Exploring Human Potential

Spock, Feminists, and the Fight for Participatory Medicine: A History

Posted on | June 24, 2011 | Comments Off on Spock, Feminists, and the Fight for Participatory Medicine: A History

Michael Millenson


If there was a moment when the modern-day relationship between physicians and patients changed forever, it was when Dr. Benjamin McLane Spock, author and pediatrician, rose to address the closing session of the American Medical Association’s centenary meeting on June 13, 1947. Spock’s The Common Sense Book of Baby and Child Care, published the previous year, had become a surprise best-seller in large part due to a startlingly untraditional approach to the doctor-patient relationship. The AMA’s original Code of Medical Ethics had advised doctors that “the obedience of a patient to the prescriptions of his physician should be prompt and implicit. [The patient] should never permit his own crude opinions as to their fitness to influence his attention to them.” The most recent ethics update at that time, from 1903, had softened that to “reasonable indulgence should be granted to the caprices of the sick.[1]”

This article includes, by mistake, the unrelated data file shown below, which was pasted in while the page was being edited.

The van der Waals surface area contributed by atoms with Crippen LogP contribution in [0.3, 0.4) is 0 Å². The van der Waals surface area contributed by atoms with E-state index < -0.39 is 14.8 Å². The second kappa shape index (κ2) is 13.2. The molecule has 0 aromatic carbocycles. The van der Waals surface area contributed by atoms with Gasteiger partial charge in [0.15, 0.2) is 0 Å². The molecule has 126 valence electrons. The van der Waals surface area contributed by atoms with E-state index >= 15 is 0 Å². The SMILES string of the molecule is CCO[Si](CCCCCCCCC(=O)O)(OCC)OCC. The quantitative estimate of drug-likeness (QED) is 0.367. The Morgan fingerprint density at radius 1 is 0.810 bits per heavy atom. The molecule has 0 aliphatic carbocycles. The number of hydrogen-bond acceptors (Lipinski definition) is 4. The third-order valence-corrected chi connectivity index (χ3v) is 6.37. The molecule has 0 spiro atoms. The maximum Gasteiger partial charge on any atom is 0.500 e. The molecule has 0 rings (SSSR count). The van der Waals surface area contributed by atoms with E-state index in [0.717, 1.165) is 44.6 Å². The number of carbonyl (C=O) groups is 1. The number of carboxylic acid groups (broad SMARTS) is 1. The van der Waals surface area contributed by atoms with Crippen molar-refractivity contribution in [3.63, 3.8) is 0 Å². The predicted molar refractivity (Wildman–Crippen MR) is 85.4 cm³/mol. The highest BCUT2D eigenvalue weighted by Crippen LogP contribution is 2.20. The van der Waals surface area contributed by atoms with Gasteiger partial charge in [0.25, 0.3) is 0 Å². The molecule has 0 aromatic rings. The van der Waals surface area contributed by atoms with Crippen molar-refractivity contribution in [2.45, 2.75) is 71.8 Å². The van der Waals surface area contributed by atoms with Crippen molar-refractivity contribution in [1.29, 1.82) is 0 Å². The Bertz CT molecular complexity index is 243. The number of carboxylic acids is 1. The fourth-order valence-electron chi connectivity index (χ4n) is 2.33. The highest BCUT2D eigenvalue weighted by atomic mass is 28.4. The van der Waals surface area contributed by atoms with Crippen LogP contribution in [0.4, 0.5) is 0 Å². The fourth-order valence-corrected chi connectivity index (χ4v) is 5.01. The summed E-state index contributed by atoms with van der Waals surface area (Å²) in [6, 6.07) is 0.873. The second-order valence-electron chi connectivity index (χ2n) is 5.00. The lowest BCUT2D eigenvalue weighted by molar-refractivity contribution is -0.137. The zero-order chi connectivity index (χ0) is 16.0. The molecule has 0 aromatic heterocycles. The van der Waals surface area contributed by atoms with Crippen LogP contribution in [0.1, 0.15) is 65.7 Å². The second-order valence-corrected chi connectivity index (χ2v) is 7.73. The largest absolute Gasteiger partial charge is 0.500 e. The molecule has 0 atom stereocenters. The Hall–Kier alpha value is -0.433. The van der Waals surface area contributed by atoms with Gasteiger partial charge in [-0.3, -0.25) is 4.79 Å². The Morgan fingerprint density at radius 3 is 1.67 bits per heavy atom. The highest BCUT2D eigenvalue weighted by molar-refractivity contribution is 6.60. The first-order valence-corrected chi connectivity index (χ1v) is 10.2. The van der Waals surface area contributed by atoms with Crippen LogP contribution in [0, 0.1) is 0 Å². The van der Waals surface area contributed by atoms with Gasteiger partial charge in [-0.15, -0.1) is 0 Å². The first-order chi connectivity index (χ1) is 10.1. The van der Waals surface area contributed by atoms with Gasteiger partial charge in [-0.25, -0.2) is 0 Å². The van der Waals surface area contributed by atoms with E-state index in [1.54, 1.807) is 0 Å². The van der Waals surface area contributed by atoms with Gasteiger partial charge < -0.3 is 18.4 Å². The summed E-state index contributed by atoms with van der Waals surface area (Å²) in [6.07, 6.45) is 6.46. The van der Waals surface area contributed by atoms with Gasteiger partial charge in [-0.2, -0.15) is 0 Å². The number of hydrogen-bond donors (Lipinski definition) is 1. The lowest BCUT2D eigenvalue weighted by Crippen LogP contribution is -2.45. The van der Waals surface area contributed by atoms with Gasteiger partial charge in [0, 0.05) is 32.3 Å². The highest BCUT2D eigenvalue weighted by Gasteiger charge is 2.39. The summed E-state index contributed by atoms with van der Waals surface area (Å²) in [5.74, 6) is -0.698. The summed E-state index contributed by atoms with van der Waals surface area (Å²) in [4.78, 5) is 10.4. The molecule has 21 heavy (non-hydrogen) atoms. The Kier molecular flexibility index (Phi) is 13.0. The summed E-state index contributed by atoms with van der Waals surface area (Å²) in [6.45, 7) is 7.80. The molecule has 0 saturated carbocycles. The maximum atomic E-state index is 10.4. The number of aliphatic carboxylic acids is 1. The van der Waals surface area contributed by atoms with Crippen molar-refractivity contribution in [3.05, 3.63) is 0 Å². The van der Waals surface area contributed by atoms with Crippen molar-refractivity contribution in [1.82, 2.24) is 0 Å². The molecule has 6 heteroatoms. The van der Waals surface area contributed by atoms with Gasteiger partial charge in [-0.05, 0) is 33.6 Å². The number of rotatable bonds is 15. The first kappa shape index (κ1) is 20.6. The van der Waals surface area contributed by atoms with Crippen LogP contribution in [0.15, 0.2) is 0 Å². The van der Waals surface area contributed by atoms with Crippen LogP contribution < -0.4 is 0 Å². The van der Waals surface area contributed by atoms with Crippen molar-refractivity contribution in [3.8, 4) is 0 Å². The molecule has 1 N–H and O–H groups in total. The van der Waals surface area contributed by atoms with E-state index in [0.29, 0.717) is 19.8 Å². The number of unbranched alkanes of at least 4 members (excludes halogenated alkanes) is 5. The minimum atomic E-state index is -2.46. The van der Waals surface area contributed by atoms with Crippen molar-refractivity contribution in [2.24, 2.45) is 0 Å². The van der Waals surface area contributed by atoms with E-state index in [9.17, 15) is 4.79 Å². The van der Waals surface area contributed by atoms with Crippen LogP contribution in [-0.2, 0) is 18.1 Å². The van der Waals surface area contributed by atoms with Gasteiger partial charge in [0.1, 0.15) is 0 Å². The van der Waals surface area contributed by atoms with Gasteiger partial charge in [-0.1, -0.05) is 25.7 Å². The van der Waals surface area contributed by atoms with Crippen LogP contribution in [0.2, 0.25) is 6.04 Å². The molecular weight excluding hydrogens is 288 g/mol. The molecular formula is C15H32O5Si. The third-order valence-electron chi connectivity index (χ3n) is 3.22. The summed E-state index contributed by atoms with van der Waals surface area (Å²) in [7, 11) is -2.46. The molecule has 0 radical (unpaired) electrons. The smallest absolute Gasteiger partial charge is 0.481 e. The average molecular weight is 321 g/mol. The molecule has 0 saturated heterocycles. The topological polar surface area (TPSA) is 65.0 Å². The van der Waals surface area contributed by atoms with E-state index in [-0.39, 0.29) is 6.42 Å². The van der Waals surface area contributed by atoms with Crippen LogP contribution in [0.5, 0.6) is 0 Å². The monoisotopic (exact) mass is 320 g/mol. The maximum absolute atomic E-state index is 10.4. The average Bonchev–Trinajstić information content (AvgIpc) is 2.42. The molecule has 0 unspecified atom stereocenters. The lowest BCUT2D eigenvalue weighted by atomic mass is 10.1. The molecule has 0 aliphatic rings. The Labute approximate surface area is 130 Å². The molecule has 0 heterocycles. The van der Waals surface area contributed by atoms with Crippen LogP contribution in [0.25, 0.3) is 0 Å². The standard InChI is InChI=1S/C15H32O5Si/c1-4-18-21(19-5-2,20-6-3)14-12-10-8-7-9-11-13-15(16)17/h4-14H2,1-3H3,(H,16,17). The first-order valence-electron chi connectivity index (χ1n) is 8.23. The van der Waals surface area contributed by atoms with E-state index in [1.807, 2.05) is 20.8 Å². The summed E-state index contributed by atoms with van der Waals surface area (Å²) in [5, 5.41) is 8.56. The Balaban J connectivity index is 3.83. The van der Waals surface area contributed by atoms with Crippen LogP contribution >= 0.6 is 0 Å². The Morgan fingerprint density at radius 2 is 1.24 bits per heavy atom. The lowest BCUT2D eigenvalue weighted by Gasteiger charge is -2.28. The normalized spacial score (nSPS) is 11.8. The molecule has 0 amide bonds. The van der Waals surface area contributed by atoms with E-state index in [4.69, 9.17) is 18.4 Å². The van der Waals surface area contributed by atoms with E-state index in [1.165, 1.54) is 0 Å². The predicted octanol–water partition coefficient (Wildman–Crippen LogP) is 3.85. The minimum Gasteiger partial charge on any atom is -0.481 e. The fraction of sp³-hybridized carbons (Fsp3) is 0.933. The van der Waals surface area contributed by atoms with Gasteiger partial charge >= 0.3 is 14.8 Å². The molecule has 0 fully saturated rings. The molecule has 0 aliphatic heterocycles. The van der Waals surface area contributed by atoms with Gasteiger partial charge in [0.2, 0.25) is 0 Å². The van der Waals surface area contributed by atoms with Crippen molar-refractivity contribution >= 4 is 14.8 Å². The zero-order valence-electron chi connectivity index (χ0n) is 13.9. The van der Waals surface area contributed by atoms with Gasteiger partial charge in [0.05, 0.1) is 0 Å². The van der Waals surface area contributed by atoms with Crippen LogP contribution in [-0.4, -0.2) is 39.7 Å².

Such “reasonable indulgence,” however, had limits. In 1947, the “crude opinions” of patients were still held in such low esteem that pediatricians routinely gave anxious new mothers detailed schedules instructing them when to feed their infant. Yet here was Spock telling the House of Medicine that mothers could trust their own instincts and feed their babies “when he seems hungry, irrespective of the hour.[2]”

Although some called this the “self-demand schedule,” Spock disdained this “new-fangled” label.[2] Instead, he pointed out that mothers deciding when to feed their babies was “obviously nature’s own [method], which was used by the entire human race until the turn of the century.[3]”

Cry and be fed, and damn the doctor’s orders! (Read on….)


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